So don’t wait. Take steps to preserve your hearing today. If it’s been a while since your last hearing check, or your current hearing devices don’t seem to help as much as they used to, contact us for an evaluation. We’re committed to helping you hear your best!

8 Back-to-School Communication Tips

Make Hitting the Books Even Easier With These Helpful Tricks

It’s practically back-to-school time! Whether the students in your life are heading back to class in person or online, keep these helpful tips in mind.

  1. Maximize lipreading. Hearing and lipreading work together to enhance communication, making clear masks an important tool for teachers if using protective equipment for in-person learning. It also helps for speakers to appear on camera during virtual classes so that participants can see their lips.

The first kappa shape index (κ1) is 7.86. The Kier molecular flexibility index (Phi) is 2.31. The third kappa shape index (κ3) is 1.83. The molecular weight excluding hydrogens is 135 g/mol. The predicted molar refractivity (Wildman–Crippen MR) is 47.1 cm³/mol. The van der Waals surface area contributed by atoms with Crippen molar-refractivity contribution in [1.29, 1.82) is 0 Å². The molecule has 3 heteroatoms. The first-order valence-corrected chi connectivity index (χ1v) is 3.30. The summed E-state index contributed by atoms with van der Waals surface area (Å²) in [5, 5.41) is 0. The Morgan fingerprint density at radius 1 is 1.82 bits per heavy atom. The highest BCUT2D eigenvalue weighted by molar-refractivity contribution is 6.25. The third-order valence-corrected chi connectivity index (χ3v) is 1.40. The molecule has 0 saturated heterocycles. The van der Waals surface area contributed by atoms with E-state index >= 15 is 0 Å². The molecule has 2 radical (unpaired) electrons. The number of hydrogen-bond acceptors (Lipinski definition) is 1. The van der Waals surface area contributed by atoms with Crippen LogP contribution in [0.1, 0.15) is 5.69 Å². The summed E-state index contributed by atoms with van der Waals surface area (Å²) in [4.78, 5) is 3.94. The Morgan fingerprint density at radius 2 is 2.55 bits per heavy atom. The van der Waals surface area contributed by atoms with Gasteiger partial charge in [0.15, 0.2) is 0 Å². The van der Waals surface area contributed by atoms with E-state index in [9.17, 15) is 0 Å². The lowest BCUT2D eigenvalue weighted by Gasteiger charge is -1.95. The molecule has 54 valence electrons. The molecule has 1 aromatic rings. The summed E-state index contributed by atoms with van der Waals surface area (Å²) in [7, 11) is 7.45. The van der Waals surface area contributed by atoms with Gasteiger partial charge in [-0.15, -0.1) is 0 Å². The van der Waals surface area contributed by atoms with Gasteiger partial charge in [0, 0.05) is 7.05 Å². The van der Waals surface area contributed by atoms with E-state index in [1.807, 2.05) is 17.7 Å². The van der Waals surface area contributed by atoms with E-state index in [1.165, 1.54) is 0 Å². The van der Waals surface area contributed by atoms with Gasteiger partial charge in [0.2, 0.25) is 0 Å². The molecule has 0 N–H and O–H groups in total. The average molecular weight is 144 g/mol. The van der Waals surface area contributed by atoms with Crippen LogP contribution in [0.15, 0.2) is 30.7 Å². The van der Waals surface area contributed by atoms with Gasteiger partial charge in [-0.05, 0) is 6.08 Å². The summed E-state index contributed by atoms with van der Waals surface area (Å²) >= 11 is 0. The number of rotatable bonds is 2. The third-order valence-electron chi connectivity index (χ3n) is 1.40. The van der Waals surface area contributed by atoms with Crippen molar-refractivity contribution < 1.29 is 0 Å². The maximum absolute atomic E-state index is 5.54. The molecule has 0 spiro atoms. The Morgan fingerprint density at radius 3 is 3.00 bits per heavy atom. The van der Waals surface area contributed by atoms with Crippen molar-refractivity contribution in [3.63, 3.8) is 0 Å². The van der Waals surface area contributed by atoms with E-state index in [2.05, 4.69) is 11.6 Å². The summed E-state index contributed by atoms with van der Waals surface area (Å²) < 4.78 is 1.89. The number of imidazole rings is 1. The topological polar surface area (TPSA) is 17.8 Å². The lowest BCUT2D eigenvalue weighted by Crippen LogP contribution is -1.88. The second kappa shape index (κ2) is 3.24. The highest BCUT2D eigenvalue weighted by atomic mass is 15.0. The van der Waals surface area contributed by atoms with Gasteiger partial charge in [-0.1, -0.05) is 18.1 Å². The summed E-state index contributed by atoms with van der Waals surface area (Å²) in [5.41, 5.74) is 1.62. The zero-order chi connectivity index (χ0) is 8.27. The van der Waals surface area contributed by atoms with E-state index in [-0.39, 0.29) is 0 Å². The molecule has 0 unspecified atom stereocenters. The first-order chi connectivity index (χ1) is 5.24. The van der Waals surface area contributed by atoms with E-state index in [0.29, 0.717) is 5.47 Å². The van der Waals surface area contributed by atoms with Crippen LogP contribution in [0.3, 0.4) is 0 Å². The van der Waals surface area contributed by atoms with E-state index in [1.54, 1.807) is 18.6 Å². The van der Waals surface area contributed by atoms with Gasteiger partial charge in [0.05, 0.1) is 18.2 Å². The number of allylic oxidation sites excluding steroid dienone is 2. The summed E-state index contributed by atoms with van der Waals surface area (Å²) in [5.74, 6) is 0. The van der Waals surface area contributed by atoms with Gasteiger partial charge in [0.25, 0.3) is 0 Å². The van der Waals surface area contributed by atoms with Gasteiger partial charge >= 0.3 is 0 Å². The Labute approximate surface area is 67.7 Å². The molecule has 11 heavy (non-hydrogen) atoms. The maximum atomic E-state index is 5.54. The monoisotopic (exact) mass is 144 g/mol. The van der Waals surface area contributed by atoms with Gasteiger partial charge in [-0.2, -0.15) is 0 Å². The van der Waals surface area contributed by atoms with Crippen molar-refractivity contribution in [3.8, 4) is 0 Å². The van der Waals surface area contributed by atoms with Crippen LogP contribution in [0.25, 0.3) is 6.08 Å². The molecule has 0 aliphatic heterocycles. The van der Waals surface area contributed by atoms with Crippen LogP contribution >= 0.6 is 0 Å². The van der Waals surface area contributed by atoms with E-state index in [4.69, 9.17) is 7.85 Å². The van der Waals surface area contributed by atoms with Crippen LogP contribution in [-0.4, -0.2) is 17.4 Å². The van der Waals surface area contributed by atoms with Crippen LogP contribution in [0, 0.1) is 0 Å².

2. Turn on live captioning during virtual lessons, or ask the host — if applicable — to activate the option. Free apps and web-based services are also available for live transcribing of speech.
  3. Curb background noise. Learning from home can be challenging amid the everyday sounds of household life, but setting up in a quieter room, wearing connected headphones, and closing the door to shut out distracting background noise can help facilitate speech understanding.
  4. Use the chat function — if available when using an online virtual platform — to help clarify any missed points. And remember: There’s a good chance others may need clarification, too, and will appreciate the request.